As I finished my workout (free weights and a treadmill), I grabbed my Iphone to find out 63 minutes had passed and federal Judge Susan Richard Nelson had indeed lifted the lockout. This is a perfect example that the world goes on with or without you.
My friends on Twitter that I follow are slamming home the most current and up to date information on the NFL vs. NFLPA (trade association). My followers are asking me what is next on the agenda, and I have yet to answer. As I race home with one hand on the wheel and the other on the Iphone, I start calling my sources and by the time I get back to my house and grab the laptop, the social media outlets and the information super highway are in full flow.
As you undoubtedly know by now, Judge Nelson ruled in favor of the players in the Tom Brady vs. antitrust lawsuit, lifting the lockout. In the conclusion of her finding, Judge Nelson wrote, “The public ramifications of this dispute exceed the abstract principles of the antitrust laws, as professional football involves many layers of tangible economic impact, ranging from broadcast revenues down to concessions sales.”
Judge Nelson also said, “Of course, the public interest represented by the fans of professional football – who have a strong investment in the 2011 season – is an intangible interest that weighs against the lockout. In short, this particular employment dispute is far from a purely private argument over compensation.”
With the draft coming up on Thursday, this ruling and the timing of it is very interesting. Has free agency started and can trades take place prior to the draft? After doing my research, the answer is absolutely. There is a very tight window, a window that will only be open until a stay is ruled upon. Movement is possible, but not likely.
The NFL was prepared for this ruling and filed an appeal for a stay, which removes the force of Judge Nelson’s ruling. If that is denied, the league will take it to the U.S. Court of Appeals for the Eighth Circuit to grant a stay to keep the lockout in place while the NFL appeals Nelson’s ruling on the injunction.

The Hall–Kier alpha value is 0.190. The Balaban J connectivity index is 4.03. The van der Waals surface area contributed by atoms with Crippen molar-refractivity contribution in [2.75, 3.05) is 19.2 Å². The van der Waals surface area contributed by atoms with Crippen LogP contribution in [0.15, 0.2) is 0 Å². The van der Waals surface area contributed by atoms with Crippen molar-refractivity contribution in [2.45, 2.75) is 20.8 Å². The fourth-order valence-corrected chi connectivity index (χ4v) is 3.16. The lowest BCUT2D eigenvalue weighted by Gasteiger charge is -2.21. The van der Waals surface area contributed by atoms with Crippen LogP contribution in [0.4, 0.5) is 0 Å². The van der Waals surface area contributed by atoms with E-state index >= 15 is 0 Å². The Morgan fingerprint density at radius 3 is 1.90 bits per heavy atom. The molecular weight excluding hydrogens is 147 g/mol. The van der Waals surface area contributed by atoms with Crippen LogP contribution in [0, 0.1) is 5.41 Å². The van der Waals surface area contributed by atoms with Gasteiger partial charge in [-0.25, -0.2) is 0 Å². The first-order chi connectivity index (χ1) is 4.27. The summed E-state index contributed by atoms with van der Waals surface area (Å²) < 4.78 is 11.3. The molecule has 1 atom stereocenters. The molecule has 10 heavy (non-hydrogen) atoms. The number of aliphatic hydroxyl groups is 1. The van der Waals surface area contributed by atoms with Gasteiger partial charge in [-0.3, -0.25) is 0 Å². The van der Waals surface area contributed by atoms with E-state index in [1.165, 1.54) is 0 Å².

The Judge also stated, “The Brady Plaintiffs have made a strong showing that allowing the League to continue their “lockout” is presently inflicting, and will continue to inflict, irreparable harm upon them, particularly when weighed against the lack of any real injury that would be imposed on the NFL by issuing the preliminary injunction.”
The NFL responded to the ruling by saying in a statement, “We will promptly seek a stay from Judge Nelson pending an expedited appeal to the Eighth Circuit Court of Appeals. We believe that federal law bars injunctions in labor disputes. We are confident that the Eighth Circuit will agree. But we also believe that this dispute will inevitably end with a collective bargaining agreement, which would be in the best interests of players, clubs and fans. We can reach a fair agreement only if we continue negotiations toward that goal.”
This is what the fans around the globe that follow NFL football wanted to hear. “If the owners lose in their quest to have a stay ordered pending an appeal, the 2011 league year would begin, and player movement could commence.” Not only the fans, but the hundreds of free agents floating in limbo could sign on with a new team or re-sign with their old club.
If Judge Nelson’s ruling is not “stayed,” the NFL is expected to begin operation under the 2010 rules that required a free agent to have at least six accrued seasons to be eligible for unrestricted free agency, and would acknowledge franchise tags and tendered offers to restricted free agents.
NFLPA executive director and co-class counsel DeMaurice Smith said after the ruling, “I’m happy for our players and for our fans. Today, those who love football are winners.”
How this affects the draft is yet to be determined, but I think all bets are off on trading players prior to the Thursday night kickoff at Radio City Music Hall in New York City. As far as players currently under contract, the owners would have no choice but to allow them into team facilities.
The NFL finds themselves in one of the toughest wrestling moves and struggle to get out of in this full nelson.